Remember, if someone calls you claiming to be from O2, we would never ask for one-time passcodes, passwords and PINs, or personal information like your bank details. So, make sure you check who they are by asking where they're calling from. If you have any doubts, just give us a call on 202 (free from your O2 mobile) or on 0344 809 0202 (standard UK rates apply) to check. These could be nuisance calls, so see our advice on what to do about them.

What are viruses and malware?

Malware is short for malicious software. It can damage or delete your files, copy your passwords, or take over your computer to send illegal videos or spam emails.

There are several types of malware, including viruses, spyware, worms and Trojans.

Viruses can delete or corrupt your files, steal passwords, or allow to take over your computer. 

Protect yourself from viruses

To minimise the risk of getting a virus:

  • don't open emails from people you don't know
  • don't open files unless you know exactly what they are
  • keep your operating system up to date
  • keep your anti-virus software up to date and scan weekly
  • install software like McAfee Security that identifies risky websites
  • back up all your important files.

Most malware is spread by people installing it accidentally. Sometimes, malware can install itself on a machine. To prevent this:

  • Install updates – all operating systems release regular patches designed to fix bugs and close security holes
  • Install anti-virus software – scan your computer regularly and make sure the software's virus definitions are up to date
  • Scan CDs, DVDs, memory sticks and external hard drives before using their programs or files
  • Use Microsoft Office's macro protection – some malware disguises itself as Word or Excel macros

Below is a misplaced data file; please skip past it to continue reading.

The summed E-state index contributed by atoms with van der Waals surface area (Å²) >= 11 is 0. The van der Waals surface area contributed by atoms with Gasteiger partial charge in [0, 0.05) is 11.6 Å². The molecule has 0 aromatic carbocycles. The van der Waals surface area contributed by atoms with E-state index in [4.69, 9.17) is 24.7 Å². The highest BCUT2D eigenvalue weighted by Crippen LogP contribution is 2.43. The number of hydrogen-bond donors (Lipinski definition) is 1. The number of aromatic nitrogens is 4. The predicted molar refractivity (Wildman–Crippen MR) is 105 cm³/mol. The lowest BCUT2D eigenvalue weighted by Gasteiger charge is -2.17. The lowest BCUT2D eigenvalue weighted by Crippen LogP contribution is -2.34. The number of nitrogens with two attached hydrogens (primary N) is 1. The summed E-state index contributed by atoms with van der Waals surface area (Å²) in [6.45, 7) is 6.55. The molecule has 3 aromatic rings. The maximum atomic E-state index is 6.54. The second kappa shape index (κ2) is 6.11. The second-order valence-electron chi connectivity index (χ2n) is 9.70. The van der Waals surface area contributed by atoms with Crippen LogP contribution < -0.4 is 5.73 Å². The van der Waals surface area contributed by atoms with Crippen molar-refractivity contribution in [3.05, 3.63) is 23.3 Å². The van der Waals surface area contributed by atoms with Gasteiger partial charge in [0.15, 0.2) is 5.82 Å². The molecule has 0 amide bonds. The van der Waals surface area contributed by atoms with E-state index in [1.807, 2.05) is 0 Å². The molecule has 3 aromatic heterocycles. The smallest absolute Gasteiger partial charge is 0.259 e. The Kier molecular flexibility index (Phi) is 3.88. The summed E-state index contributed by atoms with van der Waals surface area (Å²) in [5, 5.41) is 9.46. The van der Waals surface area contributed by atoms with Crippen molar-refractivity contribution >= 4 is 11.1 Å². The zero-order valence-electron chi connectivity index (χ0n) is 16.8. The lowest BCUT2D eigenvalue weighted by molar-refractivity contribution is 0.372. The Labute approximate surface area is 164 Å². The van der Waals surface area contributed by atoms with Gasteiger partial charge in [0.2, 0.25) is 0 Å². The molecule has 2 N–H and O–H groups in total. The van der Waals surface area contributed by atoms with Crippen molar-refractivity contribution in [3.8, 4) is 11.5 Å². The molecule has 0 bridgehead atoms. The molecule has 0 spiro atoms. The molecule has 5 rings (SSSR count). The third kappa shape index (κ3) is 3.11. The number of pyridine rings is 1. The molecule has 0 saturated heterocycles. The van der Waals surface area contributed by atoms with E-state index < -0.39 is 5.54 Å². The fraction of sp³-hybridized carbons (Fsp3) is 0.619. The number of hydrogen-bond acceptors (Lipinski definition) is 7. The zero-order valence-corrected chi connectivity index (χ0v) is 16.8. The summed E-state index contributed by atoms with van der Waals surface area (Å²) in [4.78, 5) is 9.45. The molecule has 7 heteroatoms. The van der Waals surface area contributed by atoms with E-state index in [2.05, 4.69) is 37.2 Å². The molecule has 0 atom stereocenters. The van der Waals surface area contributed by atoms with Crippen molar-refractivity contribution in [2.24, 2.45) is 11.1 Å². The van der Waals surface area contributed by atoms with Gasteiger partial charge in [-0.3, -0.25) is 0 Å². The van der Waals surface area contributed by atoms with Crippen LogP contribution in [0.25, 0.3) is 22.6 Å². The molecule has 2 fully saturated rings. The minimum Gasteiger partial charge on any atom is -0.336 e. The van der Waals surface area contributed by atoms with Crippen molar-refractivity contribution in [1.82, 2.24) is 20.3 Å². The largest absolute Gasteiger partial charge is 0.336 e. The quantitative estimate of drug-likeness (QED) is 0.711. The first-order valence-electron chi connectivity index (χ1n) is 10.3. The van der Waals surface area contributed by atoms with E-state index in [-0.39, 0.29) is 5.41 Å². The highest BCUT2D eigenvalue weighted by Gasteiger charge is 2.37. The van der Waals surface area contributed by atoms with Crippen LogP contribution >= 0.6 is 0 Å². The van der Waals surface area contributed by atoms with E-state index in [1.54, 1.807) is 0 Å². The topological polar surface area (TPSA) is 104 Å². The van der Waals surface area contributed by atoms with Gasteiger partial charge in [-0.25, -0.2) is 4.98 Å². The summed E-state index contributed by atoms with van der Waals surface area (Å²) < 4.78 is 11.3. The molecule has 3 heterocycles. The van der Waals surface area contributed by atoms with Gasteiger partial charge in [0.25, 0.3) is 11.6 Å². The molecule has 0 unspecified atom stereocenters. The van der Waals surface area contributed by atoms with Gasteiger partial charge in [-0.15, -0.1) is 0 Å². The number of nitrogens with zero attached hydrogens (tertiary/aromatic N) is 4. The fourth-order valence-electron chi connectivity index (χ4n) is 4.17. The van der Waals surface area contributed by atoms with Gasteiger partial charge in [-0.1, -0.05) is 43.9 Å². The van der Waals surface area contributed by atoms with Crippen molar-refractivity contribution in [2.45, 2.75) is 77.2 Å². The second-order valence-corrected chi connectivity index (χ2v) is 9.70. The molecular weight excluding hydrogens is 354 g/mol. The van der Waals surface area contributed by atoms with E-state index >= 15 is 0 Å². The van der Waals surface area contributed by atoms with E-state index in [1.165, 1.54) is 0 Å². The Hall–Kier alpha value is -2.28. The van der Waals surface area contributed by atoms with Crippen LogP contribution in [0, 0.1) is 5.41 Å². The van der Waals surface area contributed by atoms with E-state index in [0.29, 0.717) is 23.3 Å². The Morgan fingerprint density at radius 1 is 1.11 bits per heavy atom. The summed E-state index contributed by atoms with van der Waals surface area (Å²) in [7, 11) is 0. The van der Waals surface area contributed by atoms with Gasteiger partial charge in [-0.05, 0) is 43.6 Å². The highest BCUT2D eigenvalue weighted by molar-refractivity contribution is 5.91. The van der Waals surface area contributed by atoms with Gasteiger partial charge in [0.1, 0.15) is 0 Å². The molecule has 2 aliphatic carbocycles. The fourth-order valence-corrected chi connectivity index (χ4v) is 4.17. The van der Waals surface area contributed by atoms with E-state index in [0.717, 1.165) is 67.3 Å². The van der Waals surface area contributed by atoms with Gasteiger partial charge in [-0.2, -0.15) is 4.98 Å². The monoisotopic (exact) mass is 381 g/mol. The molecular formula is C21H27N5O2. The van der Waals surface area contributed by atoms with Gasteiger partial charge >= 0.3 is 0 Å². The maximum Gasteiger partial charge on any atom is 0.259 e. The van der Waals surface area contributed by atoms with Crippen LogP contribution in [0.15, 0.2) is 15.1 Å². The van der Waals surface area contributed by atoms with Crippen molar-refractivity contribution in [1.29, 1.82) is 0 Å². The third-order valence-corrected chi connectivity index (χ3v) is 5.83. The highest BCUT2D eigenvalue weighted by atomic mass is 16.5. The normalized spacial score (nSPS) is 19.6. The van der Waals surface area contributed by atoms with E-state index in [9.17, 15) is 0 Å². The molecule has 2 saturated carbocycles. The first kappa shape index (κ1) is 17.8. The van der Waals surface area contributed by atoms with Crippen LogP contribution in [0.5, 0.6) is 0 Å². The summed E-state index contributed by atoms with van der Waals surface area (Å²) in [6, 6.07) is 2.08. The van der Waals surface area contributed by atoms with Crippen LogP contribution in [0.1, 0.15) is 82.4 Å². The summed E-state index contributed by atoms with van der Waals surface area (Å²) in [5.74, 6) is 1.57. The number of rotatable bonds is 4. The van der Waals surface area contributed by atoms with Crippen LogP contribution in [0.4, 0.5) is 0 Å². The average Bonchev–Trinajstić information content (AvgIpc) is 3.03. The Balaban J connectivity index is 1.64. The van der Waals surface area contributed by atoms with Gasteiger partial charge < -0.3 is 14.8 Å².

• Enable pop-up window blockers
  • Delete suspicious emails – don't read them or reply.

Be wary of 'free' software

Watch out for software promoted as 'free' – before you download, make sure the website is trustworthy. It's much safer to go directly to the software provider's site and download from there.

Look out for fake emails and attachments

If one of your contacts has a virus on their computer, you might get an email from them containing a virus. Be on the lookout for suspicious subject lines or anything odd-sounding in the email itself. When in doubt, check with your friend to see if they actually sent it.

Dealing with viruses

To check whether you have a virus, scan your computer with up-to-date anti-virus software.

If you find a virus, warn your contacts not to open any unusual emails they receive from you. After you delete a virus, always change the passwords to your online accounts.

Viruses on your mobile

The risk of getting a virus on your mobile is much lower than on your computer, but some operating systems, like Android, are still vulnerable.

There are several free apps you can download from the Google Play store to keep your Android mobile virus-free, including Avast!Lookout and TrustGo.

'FluBot scam'

FluBot is a text message scam that is part of a large-scale smishing attack. Currently, it only affects Android devices and is downloaded under the guise of a message with a link to a tracking app or to retrieve a voicemail. The messages can appear to be from a delivery service like DHL, or other companies like Argos and Amazon.

If you click the link in the message, the malware may automatically download to your device. If the app is installed, the malware can take over your device, allowing more infected text messages to be sent to your contacts without your knowledge. The fraudster could also gain access to your messages and online banking details.

Learn more

More help sources

You can find detailed security advice at Get Safe Online, or read up on viruses at McAfee at home.

If you're not sure about any techy terms, check out our jargon buster

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